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Judith and the Occult, Part 1

12 Jan

This is going to take a minute to explain.  Feel free to pull up a chair.

On November 20, 2011, I wrote a post about “Judith as the Queen of Hearts” that discussed the history of modern playing cards – culminating in historical and mythological characters depicted as European royalty in court cards for four suits (hearts, diamonds, clubs, spades).  In these playing cards, Judith was the basis for the concept of the Queen of Hearts.

English playing card of Rouen designQueen_of_Hearts_by_toshizohijikataplaying-card-queens

 

 

 

 

 

 

But before the playing cards we know today, there were tarot cards.  Tarot cards were playing cards throughout much of Europe – although not in English-speaking countries in which they were primarily used for the occult practice of divination (or fortune telling).  Tarot decks were/are composed of twenty-two Major Arcana cards and Minor Arcana cards that roughly correspond to the four suits in current playing cards: cups = hearts, pentacles/coins = diamonds, wands/clubs = clubs, swords = spades.  Each Minor Arcana suit has four court cards (king, queen, knight and knave) plus cards one through ten.  Insight into the past, current and future situations is acquired by cartomancy, or posing a question to the cards and relying on associations to understand the messages.  These associations were outlined in books by occultists Etteilla (aka Jean-Baptiste Alliette) in in 1770 and Court de Gébelin (aka Antoine Court) in 1781 – supposedly based on an ancient book of arcane wisdom from the Egyptian god of writing and knowledge, Thoth.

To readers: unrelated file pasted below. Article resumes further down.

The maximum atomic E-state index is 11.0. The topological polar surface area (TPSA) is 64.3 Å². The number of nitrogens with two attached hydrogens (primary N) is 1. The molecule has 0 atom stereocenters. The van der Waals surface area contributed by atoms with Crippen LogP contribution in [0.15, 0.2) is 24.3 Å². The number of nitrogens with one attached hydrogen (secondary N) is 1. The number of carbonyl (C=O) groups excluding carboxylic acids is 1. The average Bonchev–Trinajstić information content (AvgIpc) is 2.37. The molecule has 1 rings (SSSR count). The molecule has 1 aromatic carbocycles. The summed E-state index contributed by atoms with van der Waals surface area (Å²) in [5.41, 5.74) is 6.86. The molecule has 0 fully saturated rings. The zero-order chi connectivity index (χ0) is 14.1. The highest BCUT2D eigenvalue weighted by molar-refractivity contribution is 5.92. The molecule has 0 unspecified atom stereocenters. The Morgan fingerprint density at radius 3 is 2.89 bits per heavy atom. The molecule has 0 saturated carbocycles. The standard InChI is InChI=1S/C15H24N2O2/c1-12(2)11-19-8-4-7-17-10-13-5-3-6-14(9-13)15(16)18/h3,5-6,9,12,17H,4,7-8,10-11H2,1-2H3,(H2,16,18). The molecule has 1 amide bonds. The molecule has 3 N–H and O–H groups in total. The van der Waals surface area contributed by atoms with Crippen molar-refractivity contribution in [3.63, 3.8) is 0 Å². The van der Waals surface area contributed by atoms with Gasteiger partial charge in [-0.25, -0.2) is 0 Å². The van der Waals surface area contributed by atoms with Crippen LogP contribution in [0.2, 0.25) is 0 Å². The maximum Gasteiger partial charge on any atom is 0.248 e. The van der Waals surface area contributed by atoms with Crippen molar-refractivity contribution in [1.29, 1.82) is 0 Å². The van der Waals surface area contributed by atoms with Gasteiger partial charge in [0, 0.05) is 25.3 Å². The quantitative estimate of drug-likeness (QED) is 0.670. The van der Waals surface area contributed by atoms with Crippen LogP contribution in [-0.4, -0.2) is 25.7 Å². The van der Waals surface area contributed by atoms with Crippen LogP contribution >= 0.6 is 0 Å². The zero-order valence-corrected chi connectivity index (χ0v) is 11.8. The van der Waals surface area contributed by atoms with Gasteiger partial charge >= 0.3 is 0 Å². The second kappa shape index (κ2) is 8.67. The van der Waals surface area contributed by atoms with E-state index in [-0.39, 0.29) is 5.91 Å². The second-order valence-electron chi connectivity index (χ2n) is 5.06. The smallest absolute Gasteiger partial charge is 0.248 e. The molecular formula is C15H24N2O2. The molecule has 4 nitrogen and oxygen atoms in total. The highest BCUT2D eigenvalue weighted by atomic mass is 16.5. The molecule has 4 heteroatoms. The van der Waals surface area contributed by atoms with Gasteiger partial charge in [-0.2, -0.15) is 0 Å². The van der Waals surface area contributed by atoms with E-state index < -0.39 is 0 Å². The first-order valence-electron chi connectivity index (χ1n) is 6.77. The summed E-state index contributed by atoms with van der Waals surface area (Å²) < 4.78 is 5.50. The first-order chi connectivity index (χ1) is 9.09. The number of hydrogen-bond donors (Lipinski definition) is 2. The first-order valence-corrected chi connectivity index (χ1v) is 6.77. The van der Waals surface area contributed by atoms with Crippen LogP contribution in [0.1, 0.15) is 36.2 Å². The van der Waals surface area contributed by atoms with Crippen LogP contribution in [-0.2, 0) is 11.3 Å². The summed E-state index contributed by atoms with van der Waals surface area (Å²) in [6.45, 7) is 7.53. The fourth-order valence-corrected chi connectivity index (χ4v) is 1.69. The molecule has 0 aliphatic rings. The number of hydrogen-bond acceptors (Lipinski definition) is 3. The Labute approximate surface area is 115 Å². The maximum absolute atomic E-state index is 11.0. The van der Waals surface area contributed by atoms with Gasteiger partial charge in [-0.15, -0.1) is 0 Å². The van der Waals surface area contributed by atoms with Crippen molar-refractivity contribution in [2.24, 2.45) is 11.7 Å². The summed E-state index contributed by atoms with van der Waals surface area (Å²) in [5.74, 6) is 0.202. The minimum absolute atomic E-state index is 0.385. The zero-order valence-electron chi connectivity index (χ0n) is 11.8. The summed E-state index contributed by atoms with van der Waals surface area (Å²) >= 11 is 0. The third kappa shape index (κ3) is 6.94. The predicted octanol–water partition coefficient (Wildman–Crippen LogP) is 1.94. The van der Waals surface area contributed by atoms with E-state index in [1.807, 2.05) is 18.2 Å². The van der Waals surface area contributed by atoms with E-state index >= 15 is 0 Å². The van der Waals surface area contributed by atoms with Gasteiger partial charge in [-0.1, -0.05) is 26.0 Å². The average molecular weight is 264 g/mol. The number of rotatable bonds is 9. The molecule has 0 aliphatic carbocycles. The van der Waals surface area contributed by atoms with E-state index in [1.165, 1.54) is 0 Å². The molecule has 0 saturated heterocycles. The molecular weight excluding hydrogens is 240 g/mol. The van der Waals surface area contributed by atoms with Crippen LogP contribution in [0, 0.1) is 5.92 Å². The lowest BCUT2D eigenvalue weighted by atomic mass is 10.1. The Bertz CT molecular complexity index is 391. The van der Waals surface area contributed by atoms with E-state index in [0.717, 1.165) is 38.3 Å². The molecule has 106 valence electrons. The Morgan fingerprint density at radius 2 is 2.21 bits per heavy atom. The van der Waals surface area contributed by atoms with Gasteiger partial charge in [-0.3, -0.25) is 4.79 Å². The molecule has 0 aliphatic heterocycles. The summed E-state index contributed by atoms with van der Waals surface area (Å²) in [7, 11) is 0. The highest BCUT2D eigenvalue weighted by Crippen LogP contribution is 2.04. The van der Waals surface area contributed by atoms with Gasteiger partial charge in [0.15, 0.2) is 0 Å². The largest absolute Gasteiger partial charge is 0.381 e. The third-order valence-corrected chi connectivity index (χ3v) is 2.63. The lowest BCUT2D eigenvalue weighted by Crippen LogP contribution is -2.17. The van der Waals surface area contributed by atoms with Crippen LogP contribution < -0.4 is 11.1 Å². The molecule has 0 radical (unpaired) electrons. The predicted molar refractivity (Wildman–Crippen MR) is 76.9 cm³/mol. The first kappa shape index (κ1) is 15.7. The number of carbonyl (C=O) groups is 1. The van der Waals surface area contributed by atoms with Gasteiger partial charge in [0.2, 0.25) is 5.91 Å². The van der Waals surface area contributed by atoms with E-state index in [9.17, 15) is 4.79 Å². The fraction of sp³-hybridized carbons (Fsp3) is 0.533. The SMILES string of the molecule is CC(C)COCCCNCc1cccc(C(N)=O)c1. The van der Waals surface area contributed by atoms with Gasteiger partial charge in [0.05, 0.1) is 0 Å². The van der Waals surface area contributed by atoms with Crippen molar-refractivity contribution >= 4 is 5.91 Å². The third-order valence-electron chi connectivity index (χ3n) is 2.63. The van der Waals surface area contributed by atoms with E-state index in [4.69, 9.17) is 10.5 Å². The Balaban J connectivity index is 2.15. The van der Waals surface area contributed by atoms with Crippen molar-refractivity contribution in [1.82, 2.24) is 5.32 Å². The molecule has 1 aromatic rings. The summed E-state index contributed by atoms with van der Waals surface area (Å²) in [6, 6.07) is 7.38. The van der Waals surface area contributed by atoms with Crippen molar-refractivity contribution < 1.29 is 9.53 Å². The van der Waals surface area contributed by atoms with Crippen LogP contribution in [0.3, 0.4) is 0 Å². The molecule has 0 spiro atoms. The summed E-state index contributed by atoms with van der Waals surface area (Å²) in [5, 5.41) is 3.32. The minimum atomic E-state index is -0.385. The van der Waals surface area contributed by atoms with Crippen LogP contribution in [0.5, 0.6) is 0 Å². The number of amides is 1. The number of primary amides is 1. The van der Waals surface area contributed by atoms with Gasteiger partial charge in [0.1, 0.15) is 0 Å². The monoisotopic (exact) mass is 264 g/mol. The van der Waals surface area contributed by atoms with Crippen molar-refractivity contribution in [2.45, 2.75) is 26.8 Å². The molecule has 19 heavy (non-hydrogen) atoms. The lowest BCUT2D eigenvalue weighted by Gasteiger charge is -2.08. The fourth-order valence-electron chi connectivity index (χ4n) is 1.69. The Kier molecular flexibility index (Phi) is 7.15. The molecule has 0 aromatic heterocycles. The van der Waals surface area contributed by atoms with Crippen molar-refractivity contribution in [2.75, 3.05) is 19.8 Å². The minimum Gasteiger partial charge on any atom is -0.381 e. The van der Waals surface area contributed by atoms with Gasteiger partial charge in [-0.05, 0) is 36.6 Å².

Thoth_zpsf705eb62

Still with me?

While there have been many versions of tarot decks over the years to dispense this ancient wisdom and many depictions of the characters, the Italian Giovanni Vachetta created a deck in 1893 in which the Queen of Swords was depicted as Judith (1).  Although she is not named, there can be little doubt that this card is an illustration of Judith leaving the enemy camp with a sword in one hand and holding a lumpy bag in the other. Oh, and leaving a headless body behind.

Judith (1893) Giovanni Vacchetta

Giovanni Vacchetta, “Queen of Swords,” 1893, tarot card

 

It’s getting deeper.

Finally we come to the Thoth Tarot, a deck of Tarot cards designed by Aleister Crowley (1875-1947) and co-designed and painted by Lady Frieda Harris (1877-1962). Describing Crowley is a task too large of this blogger, so I will give you the simplified version: he was an occultist, ceremonial magician, poet, painter, novelist, mountaineer, and self-described spy who founded the religion and philosophy of Thelema and identified himself as the prophet entrusted with guiding humanity into the Æon of Horus in the early 20th century.  In 1937 and short of funds, Crowley decided to write another book in his series The Equinox, called The Book of Thoth : A Short Essay on the Tarot of the Egyptians and enlisted Harris as the artist for the accompanying tarot deck. The book was printed as a limited edition of 200 in 1944, but neither Crowley nor Harris lived to see the deck itself printed in 1969. (2)